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Ending the Stigma

Peer mental health ambassadors support students in crisis

Camryn Wharff knows issues like depression, addiction and suicide can often spark difficult, uncomfortable conversations–even among students. But staying silent about such struggles is not an option for Wharff or her fellow peer mental health ambassadors at NMSU.

“It’s one of the most important conversations you can have,” she says, “and you can save someone’s life doing it.”

A one-year pilot program launched in fall 2022 at NMSU trained dozens of students like Wharff, a freshman majoring in psychology, in mental health first aid, suicide prevention and public health campaigning. She is now one of 50 peer mental health ambassadors on a mission to destigmatize mental health across NMSU and build a peer-to-peer network of support for students.

“Our idea is to create a culture of mental health promotion,” says Jagdish Khubchandani, public health sciences professor.

Khubchandani is one of the driving forces behind the program, “No Mind Suffering Unheard,” along with Amanda Blair ’07 ’10 ’18, assistant director of the Aggie Health and Wellness Center. Together, they developed the program through a $50,000 grant from the New Mexico Higher Education Department and support from NMSU’s Department of Student Life and Vice Chancellor’s Office.

“Research shows many professors and students don’t know how to deal with someone in crisis–and that’s why we decided to intervene,” Khubchandani says.

Wharff and the other students who applied and were admitted into the program spent much of the fall semester completing required trainings, which spanned about 25 hours over several weeks. They trained in Question, Persuade, Refer suicide prevention and National Association of Student Personnel Administrators peer education and learned how to safely administer Narcan, a nasal spray that can reverse opioid overdoses.

“There was a lot of talk about depression and addiction and suicide–all very heavy topics,” Wharff says. “It was very intense, but I learned so much.”

Tamera Thomas, another peer mental health ambassador, says that while all the trainings gave her a wealth of hands-on experience in mental health screening, the unit on suicide prevention stood out.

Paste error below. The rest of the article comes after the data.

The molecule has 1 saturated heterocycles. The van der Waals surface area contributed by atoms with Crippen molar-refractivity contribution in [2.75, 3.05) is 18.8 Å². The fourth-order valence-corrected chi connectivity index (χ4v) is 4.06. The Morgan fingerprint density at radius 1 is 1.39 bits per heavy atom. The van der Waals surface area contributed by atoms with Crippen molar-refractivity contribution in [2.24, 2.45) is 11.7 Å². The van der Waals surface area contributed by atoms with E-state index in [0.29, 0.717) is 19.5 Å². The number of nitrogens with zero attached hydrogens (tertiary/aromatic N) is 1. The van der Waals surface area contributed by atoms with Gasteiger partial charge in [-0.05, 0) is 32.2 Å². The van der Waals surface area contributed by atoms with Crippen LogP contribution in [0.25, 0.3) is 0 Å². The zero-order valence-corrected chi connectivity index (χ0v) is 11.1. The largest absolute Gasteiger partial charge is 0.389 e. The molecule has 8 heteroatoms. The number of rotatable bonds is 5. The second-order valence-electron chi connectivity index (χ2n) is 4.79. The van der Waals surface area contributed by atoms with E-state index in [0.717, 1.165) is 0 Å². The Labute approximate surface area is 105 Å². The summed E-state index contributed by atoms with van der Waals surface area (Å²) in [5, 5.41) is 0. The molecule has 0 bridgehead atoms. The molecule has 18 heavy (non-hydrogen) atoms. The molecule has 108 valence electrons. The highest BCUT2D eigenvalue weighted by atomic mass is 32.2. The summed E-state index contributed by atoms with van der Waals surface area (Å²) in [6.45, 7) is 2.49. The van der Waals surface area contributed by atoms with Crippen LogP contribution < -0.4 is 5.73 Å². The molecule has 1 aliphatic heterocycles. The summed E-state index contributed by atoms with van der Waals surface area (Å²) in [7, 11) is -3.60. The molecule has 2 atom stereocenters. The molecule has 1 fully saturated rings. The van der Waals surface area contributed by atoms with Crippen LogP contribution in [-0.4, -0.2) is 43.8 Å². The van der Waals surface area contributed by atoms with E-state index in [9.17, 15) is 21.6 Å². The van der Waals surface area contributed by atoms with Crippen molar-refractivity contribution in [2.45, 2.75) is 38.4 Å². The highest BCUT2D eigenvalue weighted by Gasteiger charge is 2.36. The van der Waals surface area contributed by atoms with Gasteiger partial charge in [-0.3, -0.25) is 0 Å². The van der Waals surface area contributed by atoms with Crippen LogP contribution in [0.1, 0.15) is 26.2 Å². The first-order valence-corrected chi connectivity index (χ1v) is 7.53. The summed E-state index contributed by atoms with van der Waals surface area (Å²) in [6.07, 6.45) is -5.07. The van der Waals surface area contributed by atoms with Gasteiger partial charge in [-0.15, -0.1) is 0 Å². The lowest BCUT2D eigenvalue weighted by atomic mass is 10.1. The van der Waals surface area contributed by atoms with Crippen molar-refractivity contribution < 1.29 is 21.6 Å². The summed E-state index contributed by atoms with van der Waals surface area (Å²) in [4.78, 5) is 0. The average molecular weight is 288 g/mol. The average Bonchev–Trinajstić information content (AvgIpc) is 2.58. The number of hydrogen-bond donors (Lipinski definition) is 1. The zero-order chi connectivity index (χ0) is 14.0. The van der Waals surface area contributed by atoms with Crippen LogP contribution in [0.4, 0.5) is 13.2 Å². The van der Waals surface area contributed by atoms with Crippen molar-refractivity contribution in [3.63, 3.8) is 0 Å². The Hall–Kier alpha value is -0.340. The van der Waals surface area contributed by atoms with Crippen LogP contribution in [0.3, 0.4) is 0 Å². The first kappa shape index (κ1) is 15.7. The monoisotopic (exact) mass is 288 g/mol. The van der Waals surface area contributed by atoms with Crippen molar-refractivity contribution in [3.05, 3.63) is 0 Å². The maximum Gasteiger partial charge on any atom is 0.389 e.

“I feel more confident talking to people, recognizing the cues and knowing what to say in crisis scenarios,” she says. “It’s been such an eye-opening experience.”

Thomas, a nursing student who expects to graduate in December 2023, believes the skills she honed as an ambassador will help when she enters the workforce.

“Because of this program,” she says, “I’ll know how to help people better as a nurse.”

Over the spring 2023 semester, Wharff, Thomas and the other ambassadors focused on spreading their new knowledge. Clad in crimson tees with “988” scribed on their backs–a reference to the 24/7 Suicide and Crisis Lifeline–they hosted weekly tabling events throughout campus, speaking to hundreds of students about mental health and directing them to resources that offer support. 

They also organized a mental health resource and wellness fair in March 2023.

“Our ambassadors are openly talking about these issues, and they’re reaching out to many more students, sharing their expertise and promoting mental health,” Khubchandani says.

Thomas and others are pushing for the ambassadors to have a permanent presence on campus after the one-year grant ends in May 2023.

Blair, meanwhile, sees the pilot program as the start of a new strategic effort to tackle mental health at NMSU.

“The intent moving forward with the peer mental health ambassadors is to help them create an NMSU-chartered student organization focusing on mental health involvement and continue to provide them the support they need moving forward,” Blair says. “There’s clearly a need and a want for these students to discuss and bring to light mental health issues.”

Wharff agrees there’s a strong need for the program to continue and grow–and believes it can have a significant impact on students’ well-being.

“We need to end the stigma–and this program can help,” she says. “Everyone struggles, and there’s no shame in struggling or asking for help. The more we talk about mental health, the more it becomes part of everyday life, and we can save lives by doing that.”




Launched in fall 2022, the one-year pilot program, “No Mind Suffering Unheard,” has 50 peer mental health ambassadors working to destigmatize mental health across NMSU.